'Buckling Global Supply Chains, Trade Tensions' Behind Increased Construction Input Prices
Construction input prices rose more than 2% in June, an increase that Associated Builders and Contractors (ABC) states are linked to "global supply chains buckling and trade tensions elevated." According to ABC's latest report, construction input prices rose 2.2%, while nonresidential construction input prices climbed a little higher to 2.3%.
More than half of the 11 subcategories saw price gains in June, most notably crude petroleum, which increased nearly 72% over the prior month. Unprocessed energy materials and softwood lumber increased 16.8% and 11%, respectively, with single-digit increases in prepared asphalt, tar roofing and siding products and fabricated structural metal products. Concrete products remained the same month over month.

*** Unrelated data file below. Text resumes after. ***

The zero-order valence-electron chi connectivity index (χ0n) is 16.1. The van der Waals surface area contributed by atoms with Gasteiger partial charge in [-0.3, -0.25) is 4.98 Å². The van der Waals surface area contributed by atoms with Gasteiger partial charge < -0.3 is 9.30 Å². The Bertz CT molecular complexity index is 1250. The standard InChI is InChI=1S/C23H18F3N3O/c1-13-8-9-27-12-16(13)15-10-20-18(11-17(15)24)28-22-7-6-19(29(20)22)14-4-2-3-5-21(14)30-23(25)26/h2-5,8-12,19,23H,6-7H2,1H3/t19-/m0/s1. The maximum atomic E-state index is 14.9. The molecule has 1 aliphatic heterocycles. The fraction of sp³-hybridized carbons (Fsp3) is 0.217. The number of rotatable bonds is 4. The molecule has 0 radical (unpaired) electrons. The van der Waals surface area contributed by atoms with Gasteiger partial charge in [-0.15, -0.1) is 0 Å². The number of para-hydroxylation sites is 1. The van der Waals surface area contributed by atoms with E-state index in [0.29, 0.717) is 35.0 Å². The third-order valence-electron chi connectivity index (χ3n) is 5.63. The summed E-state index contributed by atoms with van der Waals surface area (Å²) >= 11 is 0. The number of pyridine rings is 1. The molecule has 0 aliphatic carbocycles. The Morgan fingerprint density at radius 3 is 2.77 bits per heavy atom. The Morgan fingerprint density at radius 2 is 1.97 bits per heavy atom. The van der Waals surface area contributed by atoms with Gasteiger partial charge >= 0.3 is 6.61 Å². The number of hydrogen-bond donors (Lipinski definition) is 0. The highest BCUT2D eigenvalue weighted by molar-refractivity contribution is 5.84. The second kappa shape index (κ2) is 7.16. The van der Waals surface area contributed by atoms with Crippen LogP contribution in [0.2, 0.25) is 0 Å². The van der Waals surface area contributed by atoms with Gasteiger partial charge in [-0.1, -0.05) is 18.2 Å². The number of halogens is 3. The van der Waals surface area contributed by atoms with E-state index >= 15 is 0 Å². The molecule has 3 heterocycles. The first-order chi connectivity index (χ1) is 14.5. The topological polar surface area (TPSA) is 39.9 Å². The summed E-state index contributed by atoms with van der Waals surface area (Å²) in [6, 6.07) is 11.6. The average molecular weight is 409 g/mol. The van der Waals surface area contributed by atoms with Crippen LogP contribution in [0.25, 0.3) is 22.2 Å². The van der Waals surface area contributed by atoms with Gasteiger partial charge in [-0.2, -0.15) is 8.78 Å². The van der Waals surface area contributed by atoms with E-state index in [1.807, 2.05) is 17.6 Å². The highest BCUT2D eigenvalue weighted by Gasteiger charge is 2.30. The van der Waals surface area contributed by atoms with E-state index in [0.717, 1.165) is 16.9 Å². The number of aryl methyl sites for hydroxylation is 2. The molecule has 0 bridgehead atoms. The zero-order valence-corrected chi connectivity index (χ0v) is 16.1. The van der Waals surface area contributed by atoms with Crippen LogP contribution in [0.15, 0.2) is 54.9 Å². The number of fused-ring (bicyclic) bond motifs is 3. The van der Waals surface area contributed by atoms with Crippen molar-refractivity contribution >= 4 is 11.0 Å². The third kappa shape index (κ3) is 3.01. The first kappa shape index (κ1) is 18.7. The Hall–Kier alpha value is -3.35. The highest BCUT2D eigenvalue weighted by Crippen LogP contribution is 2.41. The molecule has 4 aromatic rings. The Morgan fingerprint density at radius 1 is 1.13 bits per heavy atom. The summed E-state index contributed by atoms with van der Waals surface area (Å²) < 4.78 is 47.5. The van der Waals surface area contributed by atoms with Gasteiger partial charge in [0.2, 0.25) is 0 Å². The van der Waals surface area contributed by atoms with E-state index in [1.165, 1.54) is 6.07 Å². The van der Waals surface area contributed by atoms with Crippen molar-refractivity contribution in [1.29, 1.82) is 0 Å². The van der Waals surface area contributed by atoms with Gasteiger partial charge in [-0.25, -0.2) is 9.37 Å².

"For many contractors, lack of demand for their services has emerged as the leading source of concern due to the COVID-19 pandemic, followed closely behind by a fear of inflation and a potential increase in materials prices," ABC Chief Economist Anirban Basu said in the report. "June's PPI data indicate that they are right to be concerned."
Where there were increases, there were also decreases in pricing, including natural gas, plumbing fixtures and fittings, steel mill products, iron and steel, as well as nonferrous wire and cable.
—Andrew Michaels, editorial associate